State Board of Education
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DOE Office of Communications Press Release
For Immediate Release: May 15, 2002
Contact: JoAnn Carrin or Adam Shores
FCAT Scores Continue To Rise;
Minority Students Show Most Improvement
TALLAHASSEE -- Citing continuing student achievement and higher performance, Education Commissioner Charlie Crist and Education Secretary Jim Horne today unveiled results of the 2002 Florida Comprehensive Assessment Test (FCAT). The test was administered to approximately 1.5 million students, up four percent over last year.
"Once again, we have good news for our students, parents and teachers. Test scores show that our students are continuing to learn more. Most impressive are the results of minority students which show the strongest improvement," said Crist. "This is due in great part to the efforts of our hardworking public school teachers and the commitment they continue to show to all of our precious students."
"Any way you look at these results, the news is good," said Horne. "We hope to see even more dramatic improvement when the governor's reading initiatives are in full swing."
"With this baseline of data, we are now prepared to implement annual learning gains as a method of measuring what our students are learning from year-to-year in grades 3 through 10," said Crist. "We have been working toward this way of measuring achievement since the Bush/Brogan A-Plus plan was first designed, and now we are there. Florida is exceeding national requirements by testing these grades and not just grades 3 through 8 as the new No Child Left Behind federal law requires."
Summary of 2002 Results
- Student reading and math scores improved over last year. Student
reading scores improved in elementary grades. Math scores showed the
most gain, with 6 out of 8 grades showing an increase. Progress in
reading still lags behind mathematics, demonstrating the need to make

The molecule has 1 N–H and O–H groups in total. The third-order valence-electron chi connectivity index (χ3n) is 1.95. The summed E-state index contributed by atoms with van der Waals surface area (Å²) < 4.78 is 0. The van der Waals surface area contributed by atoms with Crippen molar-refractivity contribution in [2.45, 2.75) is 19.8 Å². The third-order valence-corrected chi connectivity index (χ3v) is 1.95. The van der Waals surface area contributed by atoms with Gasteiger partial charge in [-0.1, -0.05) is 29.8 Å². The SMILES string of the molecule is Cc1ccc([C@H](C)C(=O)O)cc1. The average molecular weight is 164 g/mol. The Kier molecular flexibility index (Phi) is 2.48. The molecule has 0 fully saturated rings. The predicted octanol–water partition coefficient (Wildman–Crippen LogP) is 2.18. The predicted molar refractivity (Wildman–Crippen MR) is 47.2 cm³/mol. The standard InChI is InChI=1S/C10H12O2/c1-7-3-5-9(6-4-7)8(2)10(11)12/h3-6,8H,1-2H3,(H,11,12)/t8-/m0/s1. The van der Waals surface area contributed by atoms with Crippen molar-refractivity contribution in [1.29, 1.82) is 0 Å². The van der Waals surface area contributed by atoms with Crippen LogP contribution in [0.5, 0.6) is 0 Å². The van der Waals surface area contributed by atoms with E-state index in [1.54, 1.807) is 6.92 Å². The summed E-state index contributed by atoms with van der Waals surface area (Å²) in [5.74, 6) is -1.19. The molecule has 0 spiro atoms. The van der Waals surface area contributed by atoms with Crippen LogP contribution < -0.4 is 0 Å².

reading a top priority.
- Elementary student reading and math scores improved the most. The
2002 class of 3rd, 4th and 5th graders all demonstrated improvement in
reading in math, with the largest improvement being made in 3rd grade
math (11 points).
- Education reforms are working, especially for minority students.
African-American and Hispanic students showed stronger improvement in
reading and math than non-minority students did. This demonstrates
progress in learning among those students who need the most assistance,
a major focus of the governor's reform initiatives.
- All students are accounted for in today's results. The 2002 data include all students tested, including Exceptional Student Education (ESE) and Limited English Proficient (LEP) students. The Department of Education required for the first time this year an answer sheet for every student enrolled in public school in grades 3 through 10. The purpose of this requirement is to ensure all students are accounted for and that as many students as possible take the test and receive scores.
FCAT reading and mathematics results for grades 3 through 10 are reported as scale scores ranging from 100 to 500 at each grade. These scores are divided into 5 achievement levels with Level 5 being the highest. The percentage of students scoring in each achievement level, along with state and district mean scores, are reported to districts and schools. FCAT writing is administered to students in the 4th, 8th and 10th grades and is scored on a 0- to 6-point scale.
This year, for the second time, all students in grades 3 through 10 took both the reading and math portions of the FCAT. Committees composed of educators, parents, citizens and representatives of the business community developed recommended achievement levels. The State Board of Education adopted final achievement levels in December 2001.
This year's administration of the FCAT also takes into account the newly established passing score requirements for 10th-graders as determined by the State Board of Education. In order to graduate from high school 10th grade students must earn 300 or above on the SSS reading and math portions of the FCAT.
In terms of the scoring process of the exam, the Department contracted with NCS Pearson. They met all necessary requirements of that agreement.
"We greatly appreciate the efforts of NCS," said Crist. "They have done a high-quality job and provided FCAT results to us in an efficient and expedient manner.
School districts will receive district and school averages today and individual student results later this month. Please visit http://www.myfloridaeducation.com for state, district and school results for 1999 through 2002. Additionally, please see the FCAT Briefing Book and Understanding FCAT Reports 2002 for more details on the history of FCAT and the testing process.
Additional information regarding learning gains and school grading will be released in the near future, and a timeline of these activities is attached for your information. Charts and graphs comparing statewide FCAT reading, writing, and math scores from 2001 and 2002 are attached to this release.